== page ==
The screenplay by Aaron Abrams and Brendan Gall is very witty and I was laughing out loud. The plot had me on my toes, which is very unusual, and though I could guess some major plot points – this is a romantic comedy after all, part of the joy is knowing what you are going to get – I often found myself surprised by the turn of events. Both our main characters struggle terribly under the pressure of their situation and the writers use this to invoke humour which works extremely well. The film is very thought out with every scene and line having purpose to either the plot, the humour or the overarching message which the film is trying to deliver. I find this style of filmmaking very satisfying and believe that it resembles that of great directors such as Spielberg. After The Big Sick (2017), I will be watching out for what Showalter does next.

The performances by both Issa Rae and Kumail Nanjani are fantastic. This the first performance I have seen by Rae and I was really impressed. I look forward to see what the future brings for her. After The Big Sick (2017), where Nanjiani gives an amazingly powerful performance as himself, is Nanjiani able to repeat in The Lovebirds? Yes, of course. Maybe because he is always playing a character the reflects his own personality, he is able to create characters that feel filled out and three-dimensional. Is The Lovebirds a poignant film akin to The Big Sick? – no, however that should not be viewed as a failing of The Lovebirds. This is simply a different film. It still has the twists and turns, just without the emotional turmoil. It is a great, light hearted film in its own right, and the actors do a great job.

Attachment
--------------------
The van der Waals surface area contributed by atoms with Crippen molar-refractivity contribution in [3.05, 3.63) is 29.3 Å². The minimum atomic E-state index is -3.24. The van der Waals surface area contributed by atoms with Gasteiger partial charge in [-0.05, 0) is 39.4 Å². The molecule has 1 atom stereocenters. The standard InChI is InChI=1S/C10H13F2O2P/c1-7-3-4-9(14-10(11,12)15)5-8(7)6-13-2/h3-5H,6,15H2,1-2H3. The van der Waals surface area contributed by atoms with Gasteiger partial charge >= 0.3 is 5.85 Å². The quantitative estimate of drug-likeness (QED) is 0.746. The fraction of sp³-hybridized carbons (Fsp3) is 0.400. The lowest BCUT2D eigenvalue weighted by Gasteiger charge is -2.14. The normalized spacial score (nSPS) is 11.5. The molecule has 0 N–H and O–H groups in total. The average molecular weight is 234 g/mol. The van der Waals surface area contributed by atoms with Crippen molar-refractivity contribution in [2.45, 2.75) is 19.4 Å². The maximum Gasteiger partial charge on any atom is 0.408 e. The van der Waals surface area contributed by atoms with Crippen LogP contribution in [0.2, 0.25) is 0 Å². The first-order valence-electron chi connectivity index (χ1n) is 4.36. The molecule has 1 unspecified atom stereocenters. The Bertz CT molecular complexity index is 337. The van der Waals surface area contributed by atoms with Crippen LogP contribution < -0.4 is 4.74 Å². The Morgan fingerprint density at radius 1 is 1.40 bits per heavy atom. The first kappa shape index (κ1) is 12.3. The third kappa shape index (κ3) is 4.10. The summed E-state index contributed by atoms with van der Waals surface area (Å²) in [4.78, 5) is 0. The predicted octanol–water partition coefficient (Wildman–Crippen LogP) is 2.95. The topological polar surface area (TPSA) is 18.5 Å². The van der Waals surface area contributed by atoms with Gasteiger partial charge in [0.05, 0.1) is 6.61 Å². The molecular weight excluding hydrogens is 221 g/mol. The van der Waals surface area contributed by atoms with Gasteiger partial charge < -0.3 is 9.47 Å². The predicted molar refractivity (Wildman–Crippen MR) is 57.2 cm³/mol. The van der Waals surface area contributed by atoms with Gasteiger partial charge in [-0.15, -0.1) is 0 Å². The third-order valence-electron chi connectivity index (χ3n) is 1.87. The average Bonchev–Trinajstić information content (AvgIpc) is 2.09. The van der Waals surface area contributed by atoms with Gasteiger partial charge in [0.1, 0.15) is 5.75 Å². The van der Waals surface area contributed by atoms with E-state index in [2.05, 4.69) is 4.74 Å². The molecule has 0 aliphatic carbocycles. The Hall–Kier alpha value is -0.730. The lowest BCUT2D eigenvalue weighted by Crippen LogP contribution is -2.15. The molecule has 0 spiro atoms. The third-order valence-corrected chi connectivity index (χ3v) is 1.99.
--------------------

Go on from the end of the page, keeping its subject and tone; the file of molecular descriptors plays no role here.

The cinematography is also impressive. During the frat house scene our attention is drawn to the foreground where a seemingly important conversation is happening, however our murderer is in the background of the shot, through the doorway in another room murdering the frat boys. By creating an image that is balanced in which we have the conversation on one side and the doorway on the other, if you are not paying attention you will miss the action just like the characters do.